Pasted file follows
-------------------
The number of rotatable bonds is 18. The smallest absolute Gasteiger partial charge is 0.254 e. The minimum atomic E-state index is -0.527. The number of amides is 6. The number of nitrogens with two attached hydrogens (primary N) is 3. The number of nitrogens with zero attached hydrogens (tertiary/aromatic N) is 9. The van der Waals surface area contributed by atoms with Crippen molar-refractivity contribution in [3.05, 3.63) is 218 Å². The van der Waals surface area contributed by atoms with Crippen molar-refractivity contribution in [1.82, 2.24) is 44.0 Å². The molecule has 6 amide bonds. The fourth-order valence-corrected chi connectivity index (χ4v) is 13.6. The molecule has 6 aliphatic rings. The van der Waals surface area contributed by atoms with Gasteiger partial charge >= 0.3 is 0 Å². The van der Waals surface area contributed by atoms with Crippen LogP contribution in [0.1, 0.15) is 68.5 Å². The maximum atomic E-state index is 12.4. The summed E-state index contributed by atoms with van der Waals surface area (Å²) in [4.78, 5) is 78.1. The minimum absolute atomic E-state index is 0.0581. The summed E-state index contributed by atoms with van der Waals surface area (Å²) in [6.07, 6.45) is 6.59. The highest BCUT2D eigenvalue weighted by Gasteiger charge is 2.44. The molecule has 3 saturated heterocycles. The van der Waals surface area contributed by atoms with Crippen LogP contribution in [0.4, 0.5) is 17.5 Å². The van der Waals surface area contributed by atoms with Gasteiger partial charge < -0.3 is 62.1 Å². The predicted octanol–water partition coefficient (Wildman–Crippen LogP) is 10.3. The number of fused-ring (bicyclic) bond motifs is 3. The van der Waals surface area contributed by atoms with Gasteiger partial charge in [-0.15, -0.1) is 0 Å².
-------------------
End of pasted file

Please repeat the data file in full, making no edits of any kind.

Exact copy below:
The number of rotatable bonds is 18. The smallest absolute Gasteiger partial charge is 0.254 e. The minimum atomic E-state index is -0.527. The number of amides is 6. The number of nitrogens with two attached hydrogens (primary N) is 3. The number of nitrogens with zero attached hydrogens (tertiary/aromatic N) is 9. The van der Waals surface area contributed by atoms with Crippen molar-refractivity contribution in [3.05, 3.63) is 218 Å². The van der Waals surface area contributed by atoms with Crippen molar-refractivity contribution in [1.82, 2.24) is 44.0 Å². The molecule has 6 amide bonds. The fourth-order valence-corrected chi connectivity index (χ4v) is 13.6. The molecule has 6 aliphatic rings. The van der Waals surface area contributed by atoms with Gasteiger partial charge >= 0.3 is 0 Å². The van der Waals surface area contributed by atoms with Crippen LogP contribution in [0.1, 0.15) is 68.5 Å². The maximum atomic E-state index is 12.4. The summed E-state index contributed by atoms with van der Waals surface area (Å²) in [4.78, 5) is 78.1. The minimum absolute atomic E-state index is 0.0581. The summed E-state index contributed by atoms with van der Waals surface area (Å²) in [6.07, 6.45) is 6.59. The highest BCUT2D eigenvalue weighted by Gasteiger charge is 2.44. The molecule has 3 saturated heterocycles. The van der Waals surface area contributed by atoms with Crippen LogP contribution in [0.4, 0.5) is 17.5 Å². The van der Waals surface area contributed by atoms with Gasteiger partial charge < -0.3 is 62.1 Å². The predicted octanol–water partition coefficient (Wildman–Crippen LogP) is 10.3. The number of fused-ring (bicyclic) bond motifs is 3. The van der Waals surface area contributed by atoms with Gasteiger partial charge in [-0.15, -0.1) is 0 Å².